Peter Paul Rubens, Christs Charge to Peter (P93)
The painting illustrates two separate stories in the New Testament which establish a special position for St Peter among the Apostles. In the Gospel of St Matthew, Christ charges St Peter with the keys of the Kingdom of Heaven: “whatsoever thou shalt bind on earth shall be bound in heaven: and whatsoever thou shalt loose on earth shall be loosened in heaven”. In the Gospel of St John, Christ after his death appears to the Apostles and tells Peter to ‘feed his sheep’. These biblical passages have played a key role ever since, allowing the Papacy to claim to lead Christianity. Rubens combined two distinct moments: Christ gives the keys to Peter while pointing at two sheep in the lower right-hand corner of the painting. According to the biblical accounts, the first episode happened during Jesus’s lifetime and only the second after his death, but Rubens shows Christ with the wounds inflicted on him on the cross. While Christ and St Peter are the obvious protagonists of the scene, the other Apostles cannot be identified.
Rubens painted the work for Nicholas Damant (c. 1531-1616), an advisor to the Austrian governors of the Southern Netherlands, Archdukes Albert and Isabella. The painting originally decorated his tomb in the church of St Gudule in Brussels. Its style seems to indicate that Damant commissioned the painting before his death. He might have chosen the subject to illustrate his allegiance to the Catholic rulers of the Southern Netherlands, but also because his father Peter was buried close by. The painting is one of the best examples for the obvious and direct classicism in Rubens’s works after his return from Italy where he had spent the years between 1600 and 1608. Christ’s Charge to Peter shows Rubens’s obvious interest in the volume and presence of antique figures. Their monumentality is heightened by the dense arrangement of half-length figures. The combination of the same two separate biblical scenes goes back to Raphael’s cartoons for the Sistine Chapel (Royal Collection, on long-term loan to the Victoria and Albert Museum), which provided a model for Rubens. Contemporaries also saw the painting as an example for Rubens’s study of light effects: a contemporary drawing after the painting from Rubens’s immediate circle shows the lighting of the individual figures as different combinations of candle and daylight. Rubens referred back to dramatically lit half-figure scenes by Caravaggio, but reduced the latter’s sharp contrasts in lighting. He had studied Caravaggio’s works in Italy and was also instrumental in bringing an altarpiece by the Italian painter to Antwerp.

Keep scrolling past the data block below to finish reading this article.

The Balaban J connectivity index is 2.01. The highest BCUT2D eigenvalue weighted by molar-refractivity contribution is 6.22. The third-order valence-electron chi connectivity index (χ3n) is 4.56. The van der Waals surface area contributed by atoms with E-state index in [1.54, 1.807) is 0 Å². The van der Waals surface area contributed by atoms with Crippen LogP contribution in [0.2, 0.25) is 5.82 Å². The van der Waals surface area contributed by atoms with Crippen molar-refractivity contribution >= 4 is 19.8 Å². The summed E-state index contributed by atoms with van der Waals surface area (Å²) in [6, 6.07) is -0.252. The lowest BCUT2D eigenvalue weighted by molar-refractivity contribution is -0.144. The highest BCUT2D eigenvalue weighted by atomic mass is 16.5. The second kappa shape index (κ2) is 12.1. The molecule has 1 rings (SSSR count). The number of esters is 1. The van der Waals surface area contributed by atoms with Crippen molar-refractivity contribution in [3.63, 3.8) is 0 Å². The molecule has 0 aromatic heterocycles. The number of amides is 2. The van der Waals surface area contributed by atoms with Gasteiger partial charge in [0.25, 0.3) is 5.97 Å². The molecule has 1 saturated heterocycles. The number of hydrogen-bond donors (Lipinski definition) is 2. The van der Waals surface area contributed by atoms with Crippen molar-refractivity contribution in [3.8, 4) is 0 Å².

Sir Joshua Reynolds saw the painting in 1781 while it was still in Brussels: “The characters heavy, without grace or dignity; the handling on a close examination appears tame even to the suspicion of its being a copy; the colouring is remarkably fresh.” In 1788, he quoted it in his fourteenth Discourse as an example for “the difficulty of uniting solidity with lightness of manner”. Reynolds was looking for typical late works by Rubens and saw Christ’s Charge to Peter as problematic. Today, we can more easily appreciate different facets of Rubens’s work and can see the painting as one of the most telling examples of his emulation of both Raphael and antiquity.
Friday 15 July (with Christoph Vogtherr) and Tuesday 26 July at 1pm.
- David Freedberg, Rubens. The Life of Christ after the Passion (Corpus Rubenianum Ludwig Burchard, 7), London/Oxford 1984, pp. 94-99, no. 24.
- John Ingamells, The Wallace Collection Catalogue of Pictures IV: Dutch and Flemish, London 1992, pp. 317-320.